Is ginger soluble/can it creates strong flavours in water, fat or both together?

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No, by strict interpretation of your question, ginger itself is a plant. Plants are typically insoluble as they are composed of chemicals that are fat and water insoluble to a greater or lesser extent.

However, the major spice component in ginger is [6]-gingerol, this is a volatile ketone that is soluble in a range of organic solvents (oils/fats seem likely), but only very barely soluble in water. There are a range of other flavour/scent compounds found in ginger, some of which will be water soluble, some will be organic solvent soluble, that play a role in the taste of ginger, but these are too abundant to go into.

Note that water or fat solubility has only a partial influence on your ability to taste the ginger. You can make tea from ginger and taste and feel very strongly the gingerol, but this is because the gingerol is forming a fine layer of oil on the surface of the water and you can taste minute amounts of it. In addition, it scores 60,000 on the Scoville scale - similar in range to a cayenne pepper and much hotter than a jalapeno, so in a tea with nothing to cushion the effect, the heat is very obvious.

  • To confirm by experiment: Honey+lemon+ginger in hot water is quite soothing for common cold; the ginger flavour comes out, but a sludge forms in the bottom of the mug. If everything is clean and rinsed, you can actually see the oils come to the surface when you pour water onto dried ginger. The flavour you get from ginger depends on what you do (as well as presence/absence of sugar), so while it's possible to get a strong flavour steeping it in water and straining, it's not the same strong flavour as if you consumed it (not sure if this is just the solubility to mention)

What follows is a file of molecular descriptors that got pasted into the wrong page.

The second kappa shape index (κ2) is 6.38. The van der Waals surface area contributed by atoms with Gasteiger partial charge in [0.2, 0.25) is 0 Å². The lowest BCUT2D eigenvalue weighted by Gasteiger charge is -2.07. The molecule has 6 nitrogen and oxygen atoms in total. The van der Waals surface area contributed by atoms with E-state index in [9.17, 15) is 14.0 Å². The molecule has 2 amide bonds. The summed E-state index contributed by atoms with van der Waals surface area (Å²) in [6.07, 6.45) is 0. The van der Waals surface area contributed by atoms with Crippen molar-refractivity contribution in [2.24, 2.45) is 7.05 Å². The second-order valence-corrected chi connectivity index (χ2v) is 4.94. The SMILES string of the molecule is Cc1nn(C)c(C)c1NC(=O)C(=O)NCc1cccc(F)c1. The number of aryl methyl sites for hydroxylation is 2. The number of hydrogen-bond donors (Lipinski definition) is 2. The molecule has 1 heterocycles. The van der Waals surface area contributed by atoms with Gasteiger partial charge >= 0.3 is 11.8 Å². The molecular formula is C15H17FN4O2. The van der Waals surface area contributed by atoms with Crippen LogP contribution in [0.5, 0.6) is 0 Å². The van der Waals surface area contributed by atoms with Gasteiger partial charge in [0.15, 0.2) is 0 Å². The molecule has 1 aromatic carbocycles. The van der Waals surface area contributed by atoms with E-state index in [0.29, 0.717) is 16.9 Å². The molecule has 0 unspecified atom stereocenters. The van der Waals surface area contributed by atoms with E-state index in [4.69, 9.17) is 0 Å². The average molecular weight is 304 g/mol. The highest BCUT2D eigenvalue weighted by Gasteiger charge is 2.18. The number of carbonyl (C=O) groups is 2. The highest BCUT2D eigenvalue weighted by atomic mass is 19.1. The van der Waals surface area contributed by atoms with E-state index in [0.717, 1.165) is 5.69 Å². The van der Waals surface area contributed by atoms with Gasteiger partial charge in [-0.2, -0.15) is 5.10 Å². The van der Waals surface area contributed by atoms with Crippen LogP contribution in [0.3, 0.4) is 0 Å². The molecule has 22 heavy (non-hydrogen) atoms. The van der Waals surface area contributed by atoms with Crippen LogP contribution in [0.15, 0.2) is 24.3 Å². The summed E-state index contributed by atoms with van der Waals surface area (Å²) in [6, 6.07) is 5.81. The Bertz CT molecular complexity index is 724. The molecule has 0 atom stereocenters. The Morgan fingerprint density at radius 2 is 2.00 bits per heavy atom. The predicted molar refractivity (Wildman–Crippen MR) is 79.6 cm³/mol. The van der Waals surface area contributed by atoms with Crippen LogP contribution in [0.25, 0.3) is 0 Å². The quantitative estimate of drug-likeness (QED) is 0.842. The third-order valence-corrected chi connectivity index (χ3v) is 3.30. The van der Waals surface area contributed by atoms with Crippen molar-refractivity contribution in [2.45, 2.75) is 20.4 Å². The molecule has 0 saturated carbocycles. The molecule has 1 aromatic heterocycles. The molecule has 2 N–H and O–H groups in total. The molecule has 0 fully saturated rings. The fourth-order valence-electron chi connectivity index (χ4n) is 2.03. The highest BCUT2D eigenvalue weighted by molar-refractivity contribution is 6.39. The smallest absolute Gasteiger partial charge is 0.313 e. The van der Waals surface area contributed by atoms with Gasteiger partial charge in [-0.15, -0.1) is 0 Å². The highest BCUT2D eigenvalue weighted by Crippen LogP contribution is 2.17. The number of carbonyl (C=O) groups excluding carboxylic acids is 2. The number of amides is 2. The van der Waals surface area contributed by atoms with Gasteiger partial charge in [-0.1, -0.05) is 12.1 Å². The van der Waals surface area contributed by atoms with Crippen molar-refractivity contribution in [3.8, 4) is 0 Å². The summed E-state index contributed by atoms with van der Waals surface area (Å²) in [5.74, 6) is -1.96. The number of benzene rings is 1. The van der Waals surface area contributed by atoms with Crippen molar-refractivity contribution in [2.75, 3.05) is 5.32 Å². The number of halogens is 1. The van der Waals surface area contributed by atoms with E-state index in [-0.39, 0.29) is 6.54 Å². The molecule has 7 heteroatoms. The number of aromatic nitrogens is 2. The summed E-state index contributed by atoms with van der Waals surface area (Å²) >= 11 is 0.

– Chris H
    Commented Mar 31, 2021 at 11:09
  • @ChrisH the change in flavour steeping cf. chewing will be a mix of things. Steeping works best with powder or dried flakes, which will have lost some of the volatiles already, whereas you are more likely to chew fresh, which makes a mush with greater contact with tongue and captures all/most of the volatile compounds in the airway. You could try chewing fresh vs dry and see if the difference is noticeable, but I doubt it will be pleasant. Solvent extraction is the other part of it - water isn't a good solvent for oils, but the fats in your mouth are.
    – bob1
    Commented Mar 31, 2021 at 20:03
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    the only ginger I'd chew by choice is candied or in syrup. I was meaning more consuming it in a sauce (or soup; I make a split pea and ginger soup that's far better with fresh, using a bit of dried if more is needed towards the end). Anyway, you're right of course
    – Chris H
    Commented Apr 1, 2021 at 6:15

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